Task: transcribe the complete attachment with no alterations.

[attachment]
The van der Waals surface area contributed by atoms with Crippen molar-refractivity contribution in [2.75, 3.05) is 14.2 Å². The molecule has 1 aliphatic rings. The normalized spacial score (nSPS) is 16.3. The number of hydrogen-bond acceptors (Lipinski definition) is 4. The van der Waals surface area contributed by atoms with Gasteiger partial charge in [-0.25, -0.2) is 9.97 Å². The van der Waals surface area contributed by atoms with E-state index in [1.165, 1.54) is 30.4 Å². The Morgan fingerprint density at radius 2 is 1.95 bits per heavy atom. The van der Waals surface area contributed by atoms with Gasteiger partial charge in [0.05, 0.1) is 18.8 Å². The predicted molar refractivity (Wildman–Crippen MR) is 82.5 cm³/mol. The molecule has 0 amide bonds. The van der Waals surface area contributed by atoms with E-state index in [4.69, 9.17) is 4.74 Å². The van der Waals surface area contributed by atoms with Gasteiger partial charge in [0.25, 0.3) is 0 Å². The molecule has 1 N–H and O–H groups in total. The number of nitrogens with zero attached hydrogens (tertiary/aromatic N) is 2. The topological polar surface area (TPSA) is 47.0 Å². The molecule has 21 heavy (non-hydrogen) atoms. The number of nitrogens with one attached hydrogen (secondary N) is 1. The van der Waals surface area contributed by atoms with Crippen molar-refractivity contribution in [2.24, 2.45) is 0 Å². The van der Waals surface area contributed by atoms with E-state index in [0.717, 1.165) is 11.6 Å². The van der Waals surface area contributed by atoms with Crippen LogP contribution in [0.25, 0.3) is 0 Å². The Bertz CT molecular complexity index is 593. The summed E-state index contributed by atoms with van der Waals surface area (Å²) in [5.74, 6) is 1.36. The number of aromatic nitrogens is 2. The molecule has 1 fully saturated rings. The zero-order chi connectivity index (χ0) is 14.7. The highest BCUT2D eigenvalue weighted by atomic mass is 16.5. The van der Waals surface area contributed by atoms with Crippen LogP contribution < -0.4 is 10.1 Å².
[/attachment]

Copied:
The van der Waals surface area contributed by atoms with Crippen molar-refractivity contribution in [2.75, 3.05) is 14.2 Å². The molecule has 1 aliphatic rings. The normalized spacial score (nSPS) is 16.3. The number of hydrogen-bond acceptors (Lipinski definition) is 4. The van der Waals surface area contributed by atoms with Gasteiger partial charge in [-0.25, -0.2) is 9.97 Å². The van der Waals surface area contributed by atoms with E-state index in [1.165, 1.54) is 30.4 Å². The Morgan fingerprint density at radius 2 is 1.95 bits per heavy atom. The van der Waals surface area contributed by atoms with Gasteiger partial charge in [0.05, 0.1) is 18.8 Å². The predicted molar refractivity (Wildman–Crippen MR) is 82.5 cm³/mol. The molecule has 0 amide bonds. The van der Waals surface area contributed by atoms with E-state index in [4.69, 9.17) is 4.74 Å². The van der Waals surface area contributed by atoms with Gasteiger partial charge in [0.25, 0.3) is 0 Å². The molecule has 1 N–H and O–H groups in total. The number of nitrogens with zero attached hydrogens (tertiary/aromatic N) is 2. The topological polar surface area (TPSA) is 47.0 Å². The molecule has 21 heavy (non-hydrogen) atoms. The number of nitrogens with one attached hydrogen (secondary N) is 1. The van der Waals surface area contributed by atoms with Crippen molar-refractivity contribution in [2.24, 2.45) is 0 Å². The van der Waals surface area contributed by atoms with E-state index in [0.717, 1.165) is 11.6 Å². The van der Waals surface area contributed by atoms with Crippen LogP contribution in [0.25, 0.3) is 0 Å². The Bertz CT molecular complexity index is 593. The summed E-state index contributed by atoms with van der Waals surface area (Å²) in [5.74, 6) is 1.36. The number of aromatic nitrogens is 2. The molecule has 1 fully saturated rings. The zero-order chi connectivity index (χ0) is 14.7. The highest BCUT2D eigenvalue weighted by atomic mass is 16.5. The van der Waals surface area contributed by atoms with Crippen LogP contribution < -0.4 is 10.1 Å².